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Santa's sleigh-pulling reindeer, it turns out, are probably girls!

Wednesday, December 10, 2003

Now, Dasher! now, Dancer! now, Prancer and Vixen! On, Comet! on, Cupid! on, Donder and Blitzen!"

Santa said those words to his reindeer when he "whistled and shouted and called them by name."

Those lines, and the names of the reindeer, were immortalized in the Christmas poem, "A Visit from St. Nicholas" by Clement Clarke Moore. That's the tale that begins, "'Twas the night before Christmas, when all through the house ..."

The sleigh-pulling reindeer depicted in books and movies always have big racks of antlers atop their heads. Perhaps that's why I've always assumed Santa's reindeer are males. But for the fourth or fifth year in a row, I've received e-mails telling me that all of Santa's reindeer are females.

The first e-mail on this topic this year was sent Oct. 24 by my co-worker, Steve Karlinchak, who works in the Post-Gazette library. Karlinchak has frequently helped with background research and column ideas. Although his official title is "information specialist," he sometimes signs his e-mails with the moniker, "Conan the Librarian."

Here's his latest contribution to Pet Tales:

"According to the Alaska Department of Fish and Game, while both male and female reindeer grow antlers in the summer each year, male reindeer drop their antlers at the beginning of winter -- usually late November to mid-December. Female reindeer retain their antlers till after they give birth in the spring.

"Therefore, according to every historical rendition depicting Santa's reindeer, every single one of them, from Rudolph to Blitzen ... had to be a girl. We should've known. Only women would be able to drag a fat man in a red velvet suit all around the world in one night, and not get lost."

It's hard to know where this type of e-mail comes from. There are no footnotes or references -- just a long list of e-mail addresses of other people who have received and forwarded the information.

So I contacted the Alaska Department of Fish and Game. To save the cost of a long-distance call, I sent an e-mail that was picked up by Nancy Long. She forwarded my questions to another employee at Alaska Fish and Game, adding, "Martha, It's that time of year again."

Here's what a very patient and good-natured Martha L. Krueger e-mailed back to me:

"Yes, we get contacted every Christmas (at least for the last four or five years) about this story. While we won't commit totally to the fact that 'the girls' are the only ones who can keep Santa on track and on time around the world, it is a biological fact that adult males do shed their antlers in very early winter. The females don't shed theirs until they calve in the spring, and some 'young-of-the-year' don't shed until early spring."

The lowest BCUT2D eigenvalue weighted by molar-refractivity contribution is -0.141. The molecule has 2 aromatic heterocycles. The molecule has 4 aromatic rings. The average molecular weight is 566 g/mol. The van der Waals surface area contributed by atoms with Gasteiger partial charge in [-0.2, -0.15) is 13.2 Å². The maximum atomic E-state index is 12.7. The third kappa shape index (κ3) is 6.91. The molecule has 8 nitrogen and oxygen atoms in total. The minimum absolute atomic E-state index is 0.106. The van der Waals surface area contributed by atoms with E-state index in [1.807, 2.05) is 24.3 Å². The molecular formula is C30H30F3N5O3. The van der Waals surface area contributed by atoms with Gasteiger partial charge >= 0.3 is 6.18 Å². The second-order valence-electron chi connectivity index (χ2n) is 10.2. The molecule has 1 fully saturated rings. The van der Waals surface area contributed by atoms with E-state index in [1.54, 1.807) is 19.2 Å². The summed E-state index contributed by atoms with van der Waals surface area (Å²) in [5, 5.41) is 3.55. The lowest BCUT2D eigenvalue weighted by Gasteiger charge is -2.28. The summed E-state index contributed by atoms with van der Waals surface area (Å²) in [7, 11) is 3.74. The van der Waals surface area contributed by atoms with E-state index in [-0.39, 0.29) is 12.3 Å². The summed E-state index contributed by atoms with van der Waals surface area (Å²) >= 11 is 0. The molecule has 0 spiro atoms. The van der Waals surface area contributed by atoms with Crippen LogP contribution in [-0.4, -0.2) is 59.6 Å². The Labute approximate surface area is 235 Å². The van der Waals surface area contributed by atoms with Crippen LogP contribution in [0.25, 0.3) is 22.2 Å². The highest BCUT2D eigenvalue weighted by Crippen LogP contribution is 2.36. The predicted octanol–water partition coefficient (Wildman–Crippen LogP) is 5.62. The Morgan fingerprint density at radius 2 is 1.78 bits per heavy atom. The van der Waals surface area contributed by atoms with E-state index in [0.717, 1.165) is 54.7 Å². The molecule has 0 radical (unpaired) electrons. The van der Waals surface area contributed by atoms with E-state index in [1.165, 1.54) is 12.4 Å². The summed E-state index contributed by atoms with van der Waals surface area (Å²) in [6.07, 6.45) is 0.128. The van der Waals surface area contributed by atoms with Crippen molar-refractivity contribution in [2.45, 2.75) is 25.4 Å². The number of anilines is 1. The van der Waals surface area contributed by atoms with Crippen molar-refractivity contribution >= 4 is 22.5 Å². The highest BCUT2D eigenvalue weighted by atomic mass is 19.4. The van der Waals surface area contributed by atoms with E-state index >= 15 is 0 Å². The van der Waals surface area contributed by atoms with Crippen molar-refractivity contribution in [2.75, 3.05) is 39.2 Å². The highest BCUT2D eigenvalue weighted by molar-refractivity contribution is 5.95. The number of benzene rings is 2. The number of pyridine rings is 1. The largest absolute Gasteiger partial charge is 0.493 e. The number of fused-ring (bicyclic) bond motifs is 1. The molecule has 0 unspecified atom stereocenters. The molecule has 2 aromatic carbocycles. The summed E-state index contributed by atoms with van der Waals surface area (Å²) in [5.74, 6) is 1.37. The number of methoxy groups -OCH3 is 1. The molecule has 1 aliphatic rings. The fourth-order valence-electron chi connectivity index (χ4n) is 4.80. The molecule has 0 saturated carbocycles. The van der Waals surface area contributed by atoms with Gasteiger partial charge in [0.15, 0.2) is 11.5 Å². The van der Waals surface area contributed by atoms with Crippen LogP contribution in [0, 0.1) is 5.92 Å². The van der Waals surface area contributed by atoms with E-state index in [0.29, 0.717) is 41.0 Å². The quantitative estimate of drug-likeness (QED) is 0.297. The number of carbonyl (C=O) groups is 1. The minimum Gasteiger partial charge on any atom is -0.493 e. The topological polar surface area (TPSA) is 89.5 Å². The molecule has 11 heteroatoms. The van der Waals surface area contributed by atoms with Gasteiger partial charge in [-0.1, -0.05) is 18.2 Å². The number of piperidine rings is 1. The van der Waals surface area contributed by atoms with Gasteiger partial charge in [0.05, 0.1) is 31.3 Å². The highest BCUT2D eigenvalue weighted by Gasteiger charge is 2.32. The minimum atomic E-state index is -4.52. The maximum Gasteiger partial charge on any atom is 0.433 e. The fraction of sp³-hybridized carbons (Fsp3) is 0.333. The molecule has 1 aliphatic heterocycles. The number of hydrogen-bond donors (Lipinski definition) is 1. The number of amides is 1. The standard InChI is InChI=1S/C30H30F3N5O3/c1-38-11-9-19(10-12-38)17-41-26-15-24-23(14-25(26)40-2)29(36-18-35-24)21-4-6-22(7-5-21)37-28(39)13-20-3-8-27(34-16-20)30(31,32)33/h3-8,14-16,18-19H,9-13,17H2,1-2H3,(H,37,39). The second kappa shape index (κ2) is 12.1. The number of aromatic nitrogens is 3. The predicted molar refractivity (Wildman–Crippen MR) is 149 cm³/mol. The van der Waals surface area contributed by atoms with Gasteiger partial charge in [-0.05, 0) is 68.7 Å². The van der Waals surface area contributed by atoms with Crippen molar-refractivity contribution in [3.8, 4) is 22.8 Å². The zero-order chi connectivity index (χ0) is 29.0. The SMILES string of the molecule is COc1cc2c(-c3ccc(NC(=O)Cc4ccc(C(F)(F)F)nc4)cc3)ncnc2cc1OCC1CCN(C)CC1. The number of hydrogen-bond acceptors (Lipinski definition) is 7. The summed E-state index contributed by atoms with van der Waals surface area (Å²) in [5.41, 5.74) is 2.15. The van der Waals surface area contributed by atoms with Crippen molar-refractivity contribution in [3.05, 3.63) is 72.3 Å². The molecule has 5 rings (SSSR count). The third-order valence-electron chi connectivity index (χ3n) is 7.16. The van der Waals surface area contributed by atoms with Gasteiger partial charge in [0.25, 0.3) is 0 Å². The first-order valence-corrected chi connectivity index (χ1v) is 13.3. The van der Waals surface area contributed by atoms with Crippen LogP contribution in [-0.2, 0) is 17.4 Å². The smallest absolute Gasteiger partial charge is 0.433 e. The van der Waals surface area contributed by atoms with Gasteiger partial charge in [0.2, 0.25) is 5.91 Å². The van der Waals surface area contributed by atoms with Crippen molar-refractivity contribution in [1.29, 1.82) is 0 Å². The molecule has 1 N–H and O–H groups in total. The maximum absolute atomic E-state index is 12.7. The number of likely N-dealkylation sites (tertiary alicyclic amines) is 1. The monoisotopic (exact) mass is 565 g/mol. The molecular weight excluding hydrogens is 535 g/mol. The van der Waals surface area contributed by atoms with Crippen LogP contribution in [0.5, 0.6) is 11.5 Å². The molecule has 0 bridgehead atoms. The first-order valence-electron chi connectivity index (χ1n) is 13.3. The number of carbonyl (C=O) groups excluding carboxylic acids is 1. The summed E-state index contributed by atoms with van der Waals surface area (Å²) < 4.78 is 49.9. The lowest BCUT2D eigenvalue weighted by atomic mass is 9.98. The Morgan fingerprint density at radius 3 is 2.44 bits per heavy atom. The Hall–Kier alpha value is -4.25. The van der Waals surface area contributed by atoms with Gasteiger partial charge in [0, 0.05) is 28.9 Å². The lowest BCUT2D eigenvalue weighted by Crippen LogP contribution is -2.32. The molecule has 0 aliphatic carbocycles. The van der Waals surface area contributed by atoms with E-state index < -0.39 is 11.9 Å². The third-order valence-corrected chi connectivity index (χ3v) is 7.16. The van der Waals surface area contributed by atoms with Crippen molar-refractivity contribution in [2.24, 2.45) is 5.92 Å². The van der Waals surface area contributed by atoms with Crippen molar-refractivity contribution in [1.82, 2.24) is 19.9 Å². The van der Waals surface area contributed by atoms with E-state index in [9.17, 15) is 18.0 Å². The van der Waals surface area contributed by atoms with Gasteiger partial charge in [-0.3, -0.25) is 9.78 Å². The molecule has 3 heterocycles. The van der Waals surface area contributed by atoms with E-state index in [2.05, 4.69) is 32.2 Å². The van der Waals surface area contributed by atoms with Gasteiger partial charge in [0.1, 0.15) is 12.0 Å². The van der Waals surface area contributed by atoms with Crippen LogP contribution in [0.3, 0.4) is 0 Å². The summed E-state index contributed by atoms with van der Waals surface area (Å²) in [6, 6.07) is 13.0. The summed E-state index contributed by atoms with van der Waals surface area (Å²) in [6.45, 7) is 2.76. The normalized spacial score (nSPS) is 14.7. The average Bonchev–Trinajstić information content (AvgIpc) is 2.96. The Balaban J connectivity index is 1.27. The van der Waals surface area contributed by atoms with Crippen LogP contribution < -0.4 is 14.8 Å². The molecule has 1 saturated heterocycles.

So there we have it, from people who live and work in the land of reindeer: It's not impossible for male reindeer to have antlers on Dec. 24, but it is unlikely. Therefore, the sleigh-pulling reindeer are probably females.

Although Cupid is a male name, six of the reindeer names are sexless. I guess we should have wondered about the gender of a deer named Vixen, though. A vixen, by definition, is a female fox or a shrewish ill-tempered woman.

The e-mails may have come from the snopes.com Urban Legends Reference Pages. A longer version of the e-mail I received can be found at www.snopes.com/holidays/Christmas/reindeer.asp .

Some of the information in the e-mails and the snopes site seems to have been pulled from the University of Alaska Fairbanks Reindeer Research Program internet pages. Reindeer, according to that site -- reindeer.salrm.uaf.edu/ -- are actually a "semi-domesticated caribou."

The site has lots of other information including pictures and a "name the calf" program. Schoolchildren in Alaska have provided names that include Charlie, Daisy, Zoey, Shelby, Jasmine and Tundra Joe. I didn't see a Rudolph or a Blitzen or Vixen anywhere on that list.



Santa always finds out who's naughty or nice, and so do pet owners.

While good pets will undoubtedly get toys and treats for Christmas, here's something for the dogs and cats who have been naughty.

Petrotech Odor Eliminator is guaranteed to eliminate bad odors instead of just scenting over bad smells. The product will work on urine, feces, skunk spray, smoke, sweat or food odors, according to the people at SeaYu Enterprises who make the product.

The product has received two "editor's choice" awards from two of the bigger pet magazines -- Dog Fancy and Cat Fancy. Both magazines report this month that Petrotech Odor Eliminator is the best product on the market.

The company says SeaYu/Petrotech Odor Eliminator "encapsulates odors on contact" and eliminates them through a "biodegradation process." They say their "all natural" product contains no harsh or toxic chemicals and is noncarcinogenic, noncorrosive and nonflammable.

A 16-ounce spray can sells for $12.95 on the company's Web site -- www.sea-yu.com -- or it can be ordered by phone by calling toll free: 1-877-854-6624. Currently no Pittsburgh stores are carrying the product, according to the Web site.

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